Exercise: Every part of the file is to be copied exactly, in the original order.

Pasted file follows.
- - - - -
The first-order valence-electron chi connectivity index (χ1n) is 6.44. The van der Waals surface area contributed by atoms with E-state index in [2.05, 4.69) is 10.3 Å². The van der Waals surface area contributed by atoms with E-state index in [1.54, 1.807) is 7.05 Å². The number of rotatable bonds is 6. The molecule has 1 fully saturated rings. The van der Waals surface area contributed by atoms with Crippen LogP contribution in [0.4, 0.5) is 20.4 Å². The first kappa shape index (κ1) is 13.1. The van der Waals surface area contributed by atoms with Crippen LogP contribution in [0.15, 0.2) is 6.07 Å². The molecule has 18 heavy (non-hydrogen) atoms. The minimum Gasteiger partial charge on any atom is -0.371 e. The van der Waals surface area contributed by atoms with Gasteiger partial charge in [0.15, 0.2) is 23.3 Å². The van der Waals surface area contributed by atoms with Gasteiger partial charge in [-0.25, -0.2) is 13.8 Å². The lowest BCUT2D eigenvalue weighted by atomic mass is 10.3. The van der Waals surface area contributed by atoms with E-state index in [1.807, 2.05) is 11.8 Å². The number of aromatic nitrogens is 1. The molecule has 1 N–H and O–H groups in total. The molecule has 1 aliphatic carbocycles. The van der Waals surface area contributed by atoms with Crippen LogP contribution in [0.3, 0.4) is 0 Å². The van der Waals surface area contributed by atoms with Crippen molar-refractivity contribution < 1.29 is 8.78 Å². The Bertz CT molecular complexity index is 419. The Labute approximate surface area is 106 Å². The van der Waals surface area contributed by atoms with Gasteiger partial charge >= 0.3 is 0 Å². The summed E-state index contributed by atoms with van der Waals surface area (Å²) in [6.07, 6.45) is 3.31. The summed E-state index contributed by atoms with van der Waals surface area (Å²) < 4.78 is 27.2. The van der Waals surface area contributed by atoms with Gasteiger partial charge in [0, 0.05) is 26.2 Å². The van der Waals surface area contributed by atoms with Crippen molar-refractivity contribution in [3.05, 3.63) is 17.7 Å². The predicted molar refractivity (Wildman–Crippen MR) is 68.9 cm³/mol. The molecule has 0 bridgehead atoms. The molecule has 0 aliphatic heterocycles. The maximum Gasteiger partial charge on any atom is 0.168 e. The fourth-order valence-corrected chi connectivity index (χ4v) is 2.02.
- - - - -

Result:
The first-order valence-electron chi connectivity index (χ1n) is 6.44. The van der Waals surface area contributed by atoms with E-state index in [2.05, 4.69) is 10.3 Å². The van der Waals surface area contributed by atoms with E-state index in [1.54, 1.807) is 7.05 Å². The number of rotatable bonds is 6. The molecule has 1 fully saturated rings. The van der Waals surface area contributed by atoms with Crippen LogP contribution in [0.4, 0.5) is 20.4 Å². The first kappa shape index (κ1) is 13.1. The van der Waals surface area contributed by atoms with Crippen LogP contribution in [0.15, 0.2) is 6.07 Å². The molecule has 18 heavy (non-hydrogen) atoms. The minimum Gasteiger partial charge on any atom is -0.371 e. The van der Waals surface area contributed by atoms with Gasteiger partial charge in [0.15, 0.2) is 23.3 Å². The van der Waals surface area contributed by atoms with Gasteiger partial charge in [-0.25, -0.2) is 13.8 Å². The lowest BCUT2D eigenvalue weighted by atomic mass is 10.3. The van der Waals surface area contributed by atoms with E-state index in [1.807, 2.05) is 11.8 Å². The number of aromatic nitrogens is 1. The molecule has 1 N–H and O–H groups in total. The molecule has 1 aliphatic carbocycles. The van der Waals surface area contributed by atoms with Crippen LogP contribution in [0.3, 0.4) is 0 Å². The van der Waals surface area contributed by atoms with Crippen molar-refractivity contribution < 1.29 is 8.78 Å². The Bertz CT molecular complexity index is 419. The Labute approximate surface area is 106 Å². The van der Waals surface area contributed by atoms with Gasteiger partial charge >= 0.3 is 0 Å². The summed E-state index contributed by atoms with van der Waals surface area (Å²) in [6.07, 6.45) is 3.31. The summed E-state index contributed by atoms with van der Waals surface area (Å²) < 4.78 is 27.2. The van der Waals surface area contributed by atoms with Gasteiger partial charge in [0, 0.05) is 26.2 Å². The van der Waals surface area contributed by atoms with Crippen molar-refractivity contribution in [3.05, 3.63) is 17.7 Å². The predicted molar refractivity (Wildman–Crippen MR) is 68.9 cm³/mol. The molecule has 0 bridgehead atoms. The molecule has 0 aliphatic heterocycles. The maximum Gasteiger partial charge on any atom is 0.168 e. The fourth-order valence-corrected chi connectivity index (χ4v) is 2.02.